From: Staff, New York Times
California is in the third year of its worst drought in decades. But you wouldn't know it by looking at how much water the state's residents and businesses are using. According to a recent state survey, Californians cut the amount of water they used in the first five months of the year by just 5 percent, far short of the 20 percent reduction Gov. Jerry Brown called for in January. In some parts of the state, like the San Diego area, water use has actually increased from 2013.
Coalition response... A persistent myth repeated in this opinion is that 80% of California's water is used to grow food and fiber. This is wrong. California's Department of Water Resources reports that water use is quite different from this claim. The State reports that, in fact only about 41% of water is used to grow food and fiber, approximately 10% goes to drive commerce and be used in homes, while 49% goes to the environment.
Despite the repeated claims of the environmental interest groups Pacific Institute and NRDC, who have sought for years to sell the public a false message of vast agricultural water waste, their estimates of water that can be conserved were soundly dismissed by leading university researchers in 2009 and 2011 as grossly overstated.
While the installation of precision irrigation methods gives better control over when water is applied, research shows that the volume of water used often increases with the use of technologies such as drip. This increased use translates to greater productivity per plant, better plant health, and higher quality food for us to enjoy. Flood irrigation, often maligned, often proves a very efficient method of irrigating, particularly when coupled with laser leveling of fields, and usually require less energy to operate than drip systems.
From: Thomas Del Beccaro, Forbes
California is in the midst of one of its many droughts. To combat the current drought, the otherwise do-nothings of the California Water Resources Board are proposing to fine citizens they call "water hogs" $500 per day. Instead of fining helpless consumers, California's government should do its job for once and seriously increase water supplies.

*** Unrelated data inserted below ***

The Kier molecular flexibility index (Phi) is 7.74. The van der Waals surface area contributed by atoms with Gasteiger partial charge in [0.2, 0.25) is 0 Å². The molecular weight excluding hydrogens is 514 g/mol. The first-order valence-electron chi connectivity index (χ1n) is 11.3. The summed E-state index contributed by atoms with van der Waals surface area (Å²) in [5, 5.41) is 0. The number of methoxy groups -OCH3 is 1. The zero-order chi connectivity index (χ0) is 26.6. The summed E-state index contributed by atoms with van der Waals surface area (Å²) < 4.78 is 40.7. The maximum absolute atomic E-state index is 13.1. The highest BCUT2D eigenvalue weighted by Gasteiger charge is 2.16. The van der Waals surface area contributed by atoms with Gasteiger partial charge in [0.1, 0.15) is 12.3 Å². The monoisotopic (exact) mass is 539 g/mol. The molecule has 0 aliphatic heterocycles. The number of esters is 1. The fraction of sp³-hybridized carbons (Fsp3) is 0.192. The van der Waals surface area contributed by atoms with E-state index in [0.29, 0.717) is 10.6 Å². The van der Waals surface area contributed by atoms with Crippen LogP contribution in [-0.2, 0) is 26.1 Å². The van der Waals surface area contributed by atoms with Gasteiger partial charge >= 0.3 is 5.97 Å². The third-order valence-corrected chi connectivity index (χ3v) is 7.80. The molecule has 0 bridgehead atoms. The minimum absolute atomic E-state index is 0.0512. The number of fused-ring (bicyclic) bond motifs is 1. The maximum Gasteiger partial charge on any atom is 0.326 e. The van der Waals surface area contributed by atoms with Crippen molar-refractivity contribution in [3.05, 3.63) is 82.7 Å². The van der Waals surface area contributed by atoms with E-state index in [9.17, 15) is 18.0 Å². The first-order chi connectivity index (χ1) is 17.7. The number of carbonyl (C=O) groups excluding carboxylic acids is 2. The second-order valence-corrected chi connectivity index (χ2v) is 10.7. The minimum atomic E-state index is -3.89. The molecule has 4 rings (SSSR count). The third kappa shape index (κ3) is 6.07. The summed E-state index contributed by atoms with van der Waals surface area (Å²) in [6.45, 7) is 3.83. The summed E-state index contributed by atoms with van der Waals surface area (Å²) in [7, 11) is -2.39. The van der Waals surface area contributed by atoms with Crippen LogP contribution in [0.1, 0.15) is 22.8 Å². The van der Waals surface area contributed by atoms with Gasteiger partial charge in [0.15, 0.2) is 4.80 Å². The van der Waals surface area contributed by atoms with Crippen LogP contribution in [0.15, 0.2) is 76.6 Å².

It is well known that California is the most populated state in the Union, with more than 38 million people. Its population was just under 20 million in 1970, when the bulk of its current water storage and delivery systems were already built. In other words, the California governments have done very little to significantly increase water supplies in over 40 years, even though its population has doubled during that period of time.
From: Vicky Boyd, The Packer
Every now and then - and particularly during a drought - some group issues a report that says if only California agriculture would conserve a little more, all of the state's water woes would be solved.
But Mike Wade, executive director of the Sacramento-based California Farm Water Coalition, takes exception to that. "Conservation and recycling are important, but we can't conserve our way out of the existing situation with the current demands," he said.
From: Staff, San Jose Mercury News
The California State Water Resources Control Board will decide next week whether to impose mandatory limits on urban water use and slap violators with fines of up to $500 a day. This begs two questions:
1) What took it so long?
2) Why aren't agricultural water users, who gulp 80 percent of California's usable supply, getting the same attention?
From: Staff, Modesto Bee
We hope the State Water Resources Control Board affirms all the staff recommendations for emergency urban water cutbacks outlined Wednesday - restrictions and fines on excessive landscape watering, running hoses and rinsing off sidewalks. Such rules are reasonable and doable.
From: Alex Breitler, Stockton Record
Stockton is fighting a new wastewater permit that the city says could cost its ratepayers anywhere from $195 million to $252 million and increase rates by perhaps 80 percent.
A formal appeal was filed this week with the State Water Resources Control Board. A lower board approved the permit last month, pushing aside the city's argument that in this case, the benefits of stricter pollution standards did not justify the cost.
San Joaquin River
From: John Sutter, CNN
After three weeks and about 400 miles, I finished my kayaking (and walking) journey down the "most endangered" river in America: California's San Joaquin. This page collects the tweets from my adventure. The journey started way up in the Sierra Nevada Mountains and ended beneath the Golden Gate Bridge in San Francisco on July 4.